“So, a couple of questions - I told my therapist that I want to know if there is a way to be happy but stay married. He suggested that being honest about my sexuality with myself and others is a first step. But will that lead to happiness? Right now, I'm on the edge of crying very often. I'm just trying to keep it together. Do you think it's possible to live in a heterosexual marriage if one is gay or bisexual and be happy?

“My marriage is fairly good; we are good friends, we don't fight much, we love each other, but the emotional love isn't there. We have a decent sex life, but it often feels like we're roommates. We rarely hug or kiss; I’m told that I give off a vibe that I don't want to be approached. I know this is different for everyone, but if you were in this situation, do you think you would choose to stay? One big question in my mind is whether I'll be any happier if I leave and seek a male mate? Will the possibility of finding happiness be worth leaving my wife and kids behind? Will accepting my sexuality and being honest with myself and others be enough to fill the gaping hole in my chest?”

So, dear readers, please support Dave by responding to his questions and giving him some food for thought:

- Will be honest about his sexuality with himself and others lead to happiness?

- Is it possible to live in a heterosexual marriage if one is gay or bisexual and be happy?

- If you were in his situation, what would you do (keeping in mind that there are obviously dozens of factors of which we are unaware and that each and every mixed-orientation marriage has its own unique dynamics)?


  1. If he accepts God into his life and tries hard enough, his homosexual attractions will diminish. I suggest Evergreen support group participation, and praying with a sincere heart. Thousands each year have diminished or eliminated their same sex attraction. Dave will find happiness in the strength of the lord and living Gods commandments.

  2. @Anonymous - On what basis do you make such a claim? Personal experience? Are you gay? Are you married? If so, how long?

  3. I'm not in a MOM, but I relate to the dilemma because I feel like I'm facing the same questions just at a different stage of life. I'm not married. I always wanted to be married to a woman but was terrified of ever letting myself be romantically involved with anyone of either gender because I'm afraid of "discovering" that I am, in fact, totally gay and there's no hope for what I thought was my dream. Being back from a mission for a couple years and finally realizing that I *cannot* accept a life of celibacy, I'm realizing I have to at least open my mind to the possibility of what were, in the past, "alternate paths," and so I feel I face the same questions as this dear contributor, but the stakes are what I might lose in the future rather than in his case what he's worried he might lose that he already has.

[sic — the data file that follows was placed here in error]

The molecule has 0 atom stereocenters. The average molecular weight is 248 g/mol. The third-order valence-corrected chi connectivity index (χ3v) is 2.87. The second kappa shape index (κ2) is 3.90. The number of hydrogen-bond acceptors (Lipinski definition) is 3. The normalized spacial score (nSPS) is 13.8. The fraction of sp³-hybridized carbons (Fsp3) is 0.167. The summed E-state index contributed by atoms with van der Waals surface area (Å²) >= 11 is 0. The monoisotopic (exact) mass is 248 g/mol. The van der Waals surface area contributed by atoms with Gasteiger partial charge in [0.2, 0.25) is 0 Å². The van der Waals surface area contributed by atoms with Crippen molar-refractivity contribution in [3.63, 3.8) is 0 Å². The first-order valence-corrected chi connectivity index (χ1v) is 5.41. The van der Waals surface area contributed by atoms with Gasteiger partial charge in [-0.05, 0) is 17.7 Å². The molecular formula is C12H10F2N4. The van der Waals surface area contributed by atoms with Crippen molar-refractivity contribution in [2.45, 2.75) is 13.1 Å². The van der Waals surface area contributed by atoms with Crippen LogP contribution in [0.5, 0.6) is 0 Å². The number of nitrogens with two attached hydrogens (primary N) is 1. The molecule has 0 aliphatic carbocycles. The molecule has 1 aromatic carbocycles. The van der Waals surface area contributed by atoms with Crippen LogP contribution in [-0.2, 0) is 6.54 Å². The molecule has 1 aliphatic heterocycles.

- Will be honest about his sexuality with himself and others lead to happiness?

    Not necessarily. Happiness is contingent on more than "openness." However, it may be a necessary step to happiness. It sounds like he may not be happy now (though only he can say for sure), which would indicate to me that it being more open is probably a necessary precondition for future *opportunities* for happiness (though I stress it won't automatically lead to it).

  4. - Is it possible to live in a heterosexual marriage if one is gay or bisexual and be happy?

    Yes. Everyone is so different. This question seems to want to take accountability and put it elsewhere (which is definitely what I do on my "journey", too, of which I think my voracious reading of Moho blogs is a symptom. Will it be possible for him? Only he and his wife can say.

    - If you were in his situation, what would you do (keeping in mind that there are obviously dozens of factors of which we are unaware and that each and every mixed-orientation marriage has its own unique dynamics)?

  5. I feel like I am in his situation; it’s just from a different vantage point. Should I pursue my own MOM, or should I give up now before trying? Thus, reflecting exactly where I am in my parallel journey (with different stakes and at a different life stage), if I were him I would do what I am trying to do now: in that I’ve discovered my current approach has not brought happiness, I have to consider other possibilities. Only by being honest with myself can I even recognize the path(s) that will allow me to be happy. I would be very frank with my wife about exactly what I’m thinking and how I feel about things so that she can be aware and go along with me, rather than one day suddenly be shocked. I’ve recently realized that I am putting strain on my relationship with my parents just by not talking to them about homosexuality more because they assume they know what I’m feeling, and I assume they know, and then I’ll come out with some idea or choice that will throw them into crisis mode. I imagine for a spouse it’s even more important to maintain constant openness otherwise you really will not feel close when such a big part of your person can’t be shared. If I or my spouse could not handle that, then I don’t think happiness would be possible in that situation.